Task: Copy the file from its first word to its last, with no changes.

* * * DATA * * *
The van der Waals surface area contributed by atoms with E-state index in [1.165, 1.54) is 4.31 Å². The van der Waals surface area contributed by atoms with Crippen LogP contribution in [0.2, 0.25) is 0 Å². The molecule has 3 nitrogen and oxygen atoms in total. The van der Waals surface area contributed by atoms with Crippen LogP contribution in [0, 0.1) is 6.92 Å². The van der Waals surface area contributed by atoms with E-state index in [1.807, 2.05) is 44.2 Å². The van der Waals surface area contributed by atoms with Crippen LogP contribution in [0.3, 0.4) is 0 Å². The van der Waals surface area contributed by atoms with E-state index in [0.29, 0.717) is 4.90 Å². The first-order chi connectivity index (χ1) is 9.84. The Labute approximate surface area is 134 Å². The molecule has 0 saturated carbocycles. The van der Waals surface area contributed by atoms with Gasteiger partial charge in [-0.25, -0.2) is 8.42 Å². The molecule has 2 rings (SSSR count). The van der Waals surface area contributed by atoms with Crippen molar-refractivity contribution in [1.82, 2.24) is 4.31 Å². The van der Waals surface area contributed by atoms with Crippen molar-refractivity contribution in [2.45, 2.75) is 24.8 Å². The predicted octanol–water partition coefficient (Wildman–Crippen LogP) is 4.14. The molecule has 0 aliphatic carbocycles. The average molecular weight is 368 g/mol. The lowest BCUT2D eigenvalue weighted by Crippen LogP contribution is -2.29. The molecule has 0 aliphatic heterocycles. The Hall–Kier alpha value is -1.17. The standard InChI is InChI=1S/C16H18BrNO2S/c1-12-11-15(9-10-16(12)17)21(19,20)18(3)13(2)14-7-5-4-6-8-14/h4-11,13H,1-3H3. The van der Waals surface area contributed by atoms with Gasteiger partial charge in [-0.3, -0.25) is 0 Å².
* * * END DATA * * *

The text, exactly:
The van der Waals surface area contributed by atoms with E-state index in [1.165, 1.54) is 4.31 Å². The van der Waals surface area contributed by atoms with Crippen LogP contribution in [0.2, 0.25) is 0 Å². The molecule has 3 nitrogen and oxygen atoms in total. The van der Waals surface area contributed by atoms with Crippen LogP contribution in [0, 0.1) is 6.92 Å². The van der Waals surface area contributed by atoms with E-state index in [1.807, 2.05) is 44.2 Å². The van der Waals surface area contributed by atoms with Crippen LogP contribution in [0.3, 0.4) is 0 Å². The van der Waals surface area contributed by atoms with E-state index in [0.29, 0.717) is 4.90 Å². The first-order chi connectivity index (χ1) is 9.84. The Labute approximate surface area is 134 Å². The molecule has 0 saturated carbocycles. The van der Waals surface area contributed by atoms with Gasteiger partial charge in [-0.25, -0.2) is 8.42 Å². The molecule has 2 rings (SSSR count). The van der Waals surface area contributed by atoms with Crippen molar-refractivity contribution in [1.82, 2.24) is 4.31 Å². The van der Waals surface area contributed by atoms with Crippen molar-refractivity contribution in [2.45, 2.75) is 24.8 Å². The predicted octanol–water partition coefficient (Wildman–Crippen LogP) is 4.14. The molecule has 0 aliphatic carbocycles. The average molecular weight is 368 g/mol. The lowest BCUT2D eigenvalue weighted by Crippen LogP contribution is -2.29. The molecule has 0 aliphatic heterocycles. The Hall–Kier alpha value is -1.17. The standard InChI is InChI=1S/C16H18BrNO2S/c1-12-11-15(9-10-16(12)17)21(19,20)18(3)13(2)14-7-5-4-6-8-14/h4-11,13H,1-3H3. The van der Waals surface area contributed by atoms with Gasteiger partial charge in [-0.3, -0.25) is 0 Å².